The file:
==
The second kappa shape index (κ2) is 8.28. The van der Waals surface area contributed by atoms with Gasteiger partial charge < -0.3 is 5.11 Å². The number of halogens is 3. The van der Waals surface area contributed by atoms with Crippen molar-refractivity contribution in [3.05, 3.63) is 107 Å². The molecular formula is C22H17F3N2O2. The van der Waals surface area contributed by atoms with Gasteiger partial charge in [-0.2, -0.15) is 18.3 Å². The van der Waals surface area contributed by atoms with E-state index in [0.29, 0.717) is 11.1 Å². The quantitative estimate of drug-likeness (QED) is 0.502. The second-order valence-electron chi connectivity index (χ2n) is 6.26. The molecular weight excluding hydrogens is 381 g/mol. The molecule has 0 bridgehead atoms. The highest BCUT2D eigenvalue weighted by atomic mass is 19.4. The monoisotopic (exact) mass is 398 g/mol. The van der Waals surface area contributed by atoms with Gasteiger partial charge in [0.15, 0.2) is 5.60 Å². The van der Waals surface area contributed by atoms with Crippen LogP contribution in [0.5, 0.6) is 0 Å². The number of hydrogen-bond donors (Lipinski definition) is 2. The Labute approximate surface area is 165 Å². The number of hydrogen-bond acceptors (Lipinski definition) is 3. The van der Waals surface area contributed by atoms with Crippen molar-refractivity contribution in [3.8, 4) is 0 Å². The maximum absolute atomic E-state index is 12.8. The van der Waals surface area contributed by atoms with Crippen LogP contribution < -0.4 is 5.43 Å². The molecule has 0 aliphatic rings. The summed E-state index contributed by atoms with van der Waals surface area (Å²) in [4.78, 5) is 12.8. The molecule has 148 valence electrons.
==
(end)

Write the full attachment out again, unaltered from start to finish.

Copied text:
The second kappa shape index (κ2) is 8.28. The van der Waals surface area contributed by atoms with Gasteiger partial charge < -0.3 is 5.11 Å². The number of halogens is 3. The van der Waals surface area contributed by atoms with Crippen molar-refractivity contribution in [3.05, 3.63) is 107 Å². The molecular formula is C22H17F3N2O2. The van der Waals surface area contributed by atoms with Gasteiger partial charge in [-0.2, -0.15) is 18.3 Å². The van der Waals surface area contributed by atoms with E-state index in [0.29, 0.717) is 11.1 Å². The quantitative estimate of drug-likeness (QED) is 0.502. The second-order valence-electron chi connectivity index (χ2n) is 6.26. The molecular weight excluding hydrogens is 381 g/mol. The molecule has 0 bridgehead atoms. The highest BCUT2D eigenvalue weighted by atomic mass is 19.4. The monoisotopic (exact) mass is 398 g/mol. The van der Waals surface area contributed by atoms with Gasteiger partial charge in [0.15, 0.2) is 5.60 Å². The van der Waals surface area contributed by atoms with Crippen LogP contribution in [0.5, 0.6) is 0 Å². The number of hydrogen-bond donors (Lipinski definition) is 2. The Labute approximate surface area is 165 Å². The number of hydrogen-bond acceptors (Lipinski definition) is 3. The van der Waals surface area contributed by atoms with Crippen molar-refractivity contribution in [3.8, 4) is 0 Å². The maximum absolute atomic E-state index is 12.8. The van der Waals surface area contributed by atoms with Crippen LogP contribution < -0.4 is 5.43 Å². The molecule has 0 aliphatic rings. The summed E-state index contributed by atoms with van der Waals surface area (Å²) in [4.78, 5) is 12.8. The molecule has 148 valence electrons.